Bob Iger needs to fix Disney's 'Star Wars' problem

Bob Iger needs to fix Disney's 'Star Wars' problem
Star Wars creator George Lucas and Disney CEO Bob Iger.Richard Harbaugh/ Disneyland Resort via Getty Images
  • Bob Iger was named Disney CEO, returning to the role he left in early 2020.
  • His biggest creative priority should be getting "Star Wars" movies on track.

Now that Bob Iger is once again CEO of Disney, one of his first moves could be to revive the flagging "Star Wars" franchise where it's flourished in television productions but has languished on the big screen.

Iger returns to a company that has a stock price down nearly 40% over the past year. Getting Disney back on financial track will be his job No. 1. That's where "Star Wars" can come in.

In 2018, Iger said that fans could expect "some slowdown" in film releases. He said then that a movie-a-year strategy for "Star Wars" was "too much, too fast."

But Disney might have slammed on the brakes a little too hard: The only "Star Wars" movie to be released since then has been "Star Wars: The Rise of Skywalker," in 2019. And now, there isn't a "Star Wars" film on the theatrical release calendar until 2025. No details have been revealed.

There have, however, been plenty of Disney+ TV "Star Wars"-themed shows. From "The Mandalorian" to most recently "Andor," the franchise is alive and well, just on the small screen.


Disney+ was a bright spot for the company during the pandemic, when its other business sectors were challenged. The service has grown into a legitimate streaming heavy hitter to rival Netflix, thanks in large part to its popular assets like "Star Wars."

But Wall Street isn't satisfied with Disney's streaming growth anymore. And Disney revealed in its earnings last week that its streaming business lost $1.5 billion in the most recent quarter.

"Star Wars," though, could be easy money on the big screen. It's stunning that a franchise has seemingly stalled that produced four movies that grossed more than $1 billion each at the worldwide box office over a four-year span.

It's unclear if Iger foresaw a six-year wait, at least, when he said back in 2018 that "Star Wars" movie output would slow. And he inherits many of the same issues the franchise had when he departed, particularly an apparently revolving door of creatives and a lack of direction for the franchise.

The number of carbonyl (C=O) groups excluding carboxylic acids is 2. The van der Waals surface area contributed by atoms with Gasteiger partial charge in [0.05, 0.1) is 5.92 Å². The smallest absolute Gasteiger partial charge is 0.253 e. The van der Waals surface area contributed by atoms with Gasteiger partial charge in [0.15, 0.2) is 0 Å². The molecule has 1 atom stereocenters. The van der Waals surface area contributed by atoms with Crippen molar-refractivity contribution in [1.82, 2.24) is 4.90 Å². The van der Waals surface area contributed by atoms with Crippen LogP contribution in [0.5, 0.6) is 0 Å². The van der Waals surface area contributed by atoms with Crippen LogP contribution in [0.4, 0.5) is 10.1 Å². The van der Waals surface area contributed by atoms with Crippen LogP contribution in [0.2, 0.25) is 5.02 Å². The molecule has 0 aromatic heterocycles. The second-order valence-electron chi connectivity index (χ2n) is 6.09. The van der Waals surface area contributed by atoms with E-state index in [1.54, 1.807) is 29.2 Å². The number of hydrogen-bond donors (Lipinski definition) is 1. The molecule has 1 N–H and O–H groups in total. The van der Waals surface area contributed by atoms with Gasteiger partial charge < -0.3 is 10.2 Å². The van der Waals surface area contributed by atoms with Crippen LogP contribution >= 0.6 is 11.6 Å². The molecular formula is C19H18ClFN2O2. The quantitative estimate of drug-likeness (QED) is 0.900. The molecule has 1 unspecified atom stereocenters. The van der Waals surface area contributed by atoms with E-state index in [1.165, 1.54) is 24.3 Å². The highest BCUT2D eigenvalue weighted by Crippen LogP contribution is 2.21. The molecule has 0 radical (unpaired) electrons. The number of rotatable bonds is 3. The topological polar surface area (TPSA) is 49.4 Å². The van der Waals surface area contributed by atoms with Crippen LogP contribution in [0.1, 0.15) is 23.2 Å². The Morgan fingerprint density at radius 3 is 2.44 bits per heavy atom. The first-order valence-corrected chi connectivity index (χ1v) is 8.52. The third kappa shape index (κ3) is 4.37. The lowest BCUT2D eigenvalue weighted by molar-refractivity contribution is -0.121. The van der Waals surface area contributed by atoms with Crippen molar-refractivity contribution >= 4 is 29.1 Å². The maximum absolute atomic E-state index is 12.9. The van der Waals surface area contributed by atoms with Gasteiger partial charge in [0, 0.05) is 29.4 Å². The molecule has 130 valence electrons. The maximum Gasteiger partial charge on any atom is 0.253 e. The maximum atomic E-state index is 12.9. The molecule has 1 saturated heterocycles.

But given his experience, he's probably the best person to set the franchise on a clearer path. After all, Iger's passion is on the creative side of the things; when he handed the CEO role to Bob Chapek in early 2020, he remained temporarily as executive chairman to focus on just that.


Meanwhile, Puck's Matthew Belloni reported earlier this year that Lucasfilm, the Disney-owned studio behind the franchise, is shrouded by a "culture of fear and indecision around the next installment," largely due to how the sequel trilogy was rushed to meet deadlines.

The studio doesn't seem to be in short supply of options, though.

There are several "Star Wars" projects in development from different parties — including HBO's "Watchmen" creator Damon Lindelof, "Free Guy" director Shawn Levy, and "Wonder Woman" director Patty Jenkins. But Lucasfilm hasn't made any public commitment to any of them as the next stage of "Star Wars" on the big screen.

Lucasfilm president Kathleen Kennedy has only made vague comments. In an interview with Vanity Fair earlier this year, she teased that the franchise would move away from trilogies, saying that "Star Wars" is "much more about persistent storytelling."

Jenkins' "Rogue Squadron" was originally set for 2023, but that's on the backburner. So is a planned trilogy from "The Last Jedi" director Rian Johnson, originally announced in 2017, which he recently said he still hopes to make. And then there's a movie from "Thor: Love and Thunder" director Taika Waititi, of which nothing has been mentioned since it was first announced in 2018.


Needless to say, Iger has a lot to sort through in a galaxy far, far away.